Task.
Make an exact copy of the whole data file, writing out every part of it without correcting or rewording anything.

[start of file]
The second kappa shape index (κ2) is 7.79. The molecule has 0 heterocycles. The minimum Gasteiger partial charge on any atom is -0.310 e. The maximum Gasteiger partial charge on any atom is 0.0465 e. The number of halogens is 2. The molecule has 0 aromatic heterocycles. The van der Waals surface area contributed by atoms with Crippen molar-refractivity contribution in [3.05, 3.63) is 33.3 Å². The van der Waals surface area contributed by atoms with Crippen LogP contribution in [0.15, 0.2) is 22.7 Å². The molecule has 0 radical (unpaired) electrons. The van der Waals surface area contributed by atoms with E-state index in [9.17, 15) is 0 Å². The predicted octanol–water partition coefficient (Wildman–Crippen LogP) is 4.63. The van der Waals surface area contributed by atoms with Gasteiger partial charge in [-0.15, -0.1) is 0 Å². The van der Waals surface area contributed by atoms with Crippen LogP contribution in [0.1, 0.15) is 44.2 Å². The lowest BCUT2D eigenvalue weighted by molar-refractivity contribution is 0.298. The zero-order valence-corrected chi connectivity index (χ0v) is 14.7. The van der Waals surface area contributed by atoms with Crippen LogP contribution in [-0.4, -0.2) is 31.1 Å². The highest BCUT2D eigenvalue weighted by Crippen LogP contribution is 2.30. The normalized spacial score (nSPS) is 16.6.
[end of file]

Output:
The second kappa shape index (κ2) is 7.79. The molecule has 0 heterocycles. The minimum Gasteiger partial charge on any atom is -0.310 e. The maximum Gasteiger partial charge on any atom is 0.0465 e. The number of halogens is 2. The molecule has 0 aromatic heterocycles. The van der Waals surface area contributed by atoms with Crippen molar-refractivity contribution in [3.05, 3.63) is 33.3 Å². The van der Waals surface area contributed by atoms with Crippen LogP contribution in [0.15, 0.2) is 22.7 Å². The molecule has 0 radical (unpaired) electrons. The van der Waals surface area contributed by atoms with E-state index in [9.17, 15) is 0 Å². The predicted octanol–water partition coefficient (Wildman–Crippen LogP) is 4.63. The van der Waals surface area contributed by atoms with Gasteiger partial charge in [-0.15, -0.1) is 0 Å². The van der Waals surface area contributed by atoms with Crippen LogP contribution in [0.1, 0.15) is 44.2 Å². The lowest BCUT2D eigenvalue weighted by molar-refractivity contribution is 0.298. The zero-order valence-corrected chi connectivity index (χ0v) is 14.7. The van der Waals surface area contributed by atoms with Crippen LogP contribution in [-0.4, -0.2) is 31.1 Å². The highest BCUT2D eigenvalue weighted by Crippen LogP contribution is 2.30. The normalized spacial score (nSPS) is 16.6.